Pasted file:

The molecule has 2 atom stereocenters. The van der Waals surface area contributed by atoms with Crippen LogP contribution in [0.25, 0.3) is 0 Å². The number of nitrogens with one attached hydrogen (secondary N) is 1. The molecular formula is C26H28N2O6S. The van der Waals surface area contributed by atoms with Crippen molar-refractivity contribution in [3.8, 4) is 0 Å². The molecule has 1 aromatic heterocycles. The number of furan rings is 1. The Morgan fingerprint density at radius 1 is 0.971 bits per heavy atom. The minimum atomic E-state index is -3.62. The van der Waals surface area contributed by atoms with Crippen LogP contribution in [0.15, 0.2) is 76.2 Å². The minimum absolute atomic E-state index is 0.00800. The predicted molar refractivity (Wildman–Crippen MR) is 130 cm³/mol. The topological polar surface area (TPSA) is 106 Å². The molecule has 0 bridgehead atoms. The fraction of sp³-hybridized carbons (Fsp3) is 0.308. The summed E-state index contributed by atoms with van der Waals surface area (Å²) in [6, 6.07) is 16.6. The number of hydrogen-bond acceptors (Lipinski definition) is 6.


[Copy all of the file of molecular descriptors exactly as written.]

The molecule has 2 atom stereocenters. The van der Waals surface area contributed by atoms with Crippen LogP contribution in [0.25, 0.3) is 0 Å². The number of nitrogens with one attached hydrogen (secondary N) is 1. The molecular formula is C26H28N2O6S. The van der Waals surface area contributed by atoms with Crippen molar-refractivity contribution in [3.8, 4) is 0 Å². The molecule has 1 aromatic heterocycles. The number of furan rings is 1. The Morgan fingerprint density at radius 1 is 0.971 bits per heavy atom. The minimum atomic E-state index is -3.62. The van der Waals surface area contributed by atoms with Crippen LogP contribution in [0.15, 0.2) is 76.2 Å². The minimum absolute atomic E-state index is 0.00800. The predicted molar refractivity (Wildman–Crippen MR) is 130 cm³/mol. The topological polar surface area (TPSA) is 106 Å². The molecule has 0 bridgehead atoms. The fraction of sp³-hybridized carbons (Fsp3) is 0.308. The summed E-state index contributed by atoms with van der Waals surface area (Å²) in [6, 6.07) is 16.6. The number of hydrogen-bond acceptors (Lipinski definition) is 6.